Many Nigerians across the country are confused over the prevailing situation with the redesigned higher denominations of the naira banknotes.

Following a Supreme Court order that restrained the federal government and the Central Bank of Nigeria from enforcing the February 10 deadline for circulation and acceptability of the old naira notes last week and silence of the CBN over the issue, Nigerians have been left to their choice on which to respect or not.

While some interpret the silence of the CBN to mean that it stands by its directive to the banks on the currency swap, others, especially some northern governors, are enforcing the Supreme Court judgment.

Although the Supreme Court ruling on old notes has not been quashed, some banks, supermarkets and commercial vehicle drivers and motorcycle riders are no longer collecting the old notes, raising the question of which policy direction Nigerians are now following.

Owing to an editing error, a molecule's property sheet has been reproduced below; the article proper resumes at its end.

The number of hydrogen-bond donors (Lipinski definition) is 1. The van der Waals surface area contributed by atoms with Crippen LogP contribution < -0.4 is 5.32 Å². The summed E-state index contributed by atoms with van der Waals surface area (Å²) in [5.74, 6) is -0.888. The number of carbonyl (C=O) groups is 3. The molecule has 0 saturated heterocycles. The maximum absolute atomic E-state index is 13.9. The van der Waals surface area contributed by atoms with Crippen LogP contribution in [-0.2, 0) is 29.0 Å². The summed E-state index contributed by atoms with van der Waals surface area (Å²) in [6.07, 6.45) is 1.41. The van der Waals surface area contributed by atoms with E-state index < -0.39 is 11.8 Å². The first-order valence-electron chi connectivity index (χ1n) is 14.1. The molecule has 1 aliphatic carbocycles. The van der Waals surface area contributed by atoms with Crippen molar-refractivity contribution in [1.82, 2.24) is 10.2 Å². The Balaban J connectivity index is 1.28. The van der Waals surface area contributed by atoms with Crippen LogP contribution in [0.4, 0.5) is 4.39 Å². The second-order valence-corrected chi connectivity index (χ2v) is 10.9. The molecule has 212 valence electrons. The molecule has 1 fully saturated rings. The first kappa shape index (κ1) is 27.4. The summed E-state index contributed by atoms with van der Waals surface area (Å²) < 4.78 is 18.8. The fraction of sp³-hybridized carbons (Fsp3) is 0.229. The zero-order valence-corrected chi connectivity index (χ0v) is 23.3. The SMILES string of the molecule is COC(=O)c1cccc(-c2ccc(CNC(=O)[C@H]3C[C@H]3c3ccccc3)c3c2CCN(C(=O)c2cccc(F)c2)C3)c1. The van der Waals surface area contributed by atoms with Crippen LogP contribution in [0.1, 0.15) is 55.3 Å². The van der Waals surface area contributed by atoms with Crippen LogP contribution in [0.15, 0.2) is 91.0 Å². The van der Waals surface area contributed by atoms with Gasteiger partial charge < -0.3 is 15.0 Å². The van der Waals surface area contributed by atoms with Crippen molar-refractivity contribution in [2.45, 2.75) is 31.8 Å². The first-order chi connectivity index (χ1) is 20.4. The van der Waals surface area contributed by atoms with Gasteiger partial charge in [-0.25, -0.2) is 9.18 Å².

Governors Bello Matawalle of Zamfara State and his Kano State counterpart Umar Ganduje are among those enforcing the Supreme Court ruling in the North.

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Governor Ganduje is enforcing it with his police. He reportedly shut a mall for refusing old notes in the Kano metropolis yesterday.

In places like Makurdi, the Benue State capital because the new notes are not easily available, small businesses and individuals are still accepting old notes and doing transactions with the old Naira notes.

In Abuja, the nation’s capital, most commercial drivers and motorcyclists are no longer accepting the old banknotes (N200, N500 and N1000) as legal tenders for transactions.

Governors Nasir El-Rufai of Kaduna, Yahaya Bello of Kogi and Matawalle of Zamfara had dragged the federal government and the central bank to Supreme Court to stop enforcement of the February deadline for the currency swap policy if the apex bank.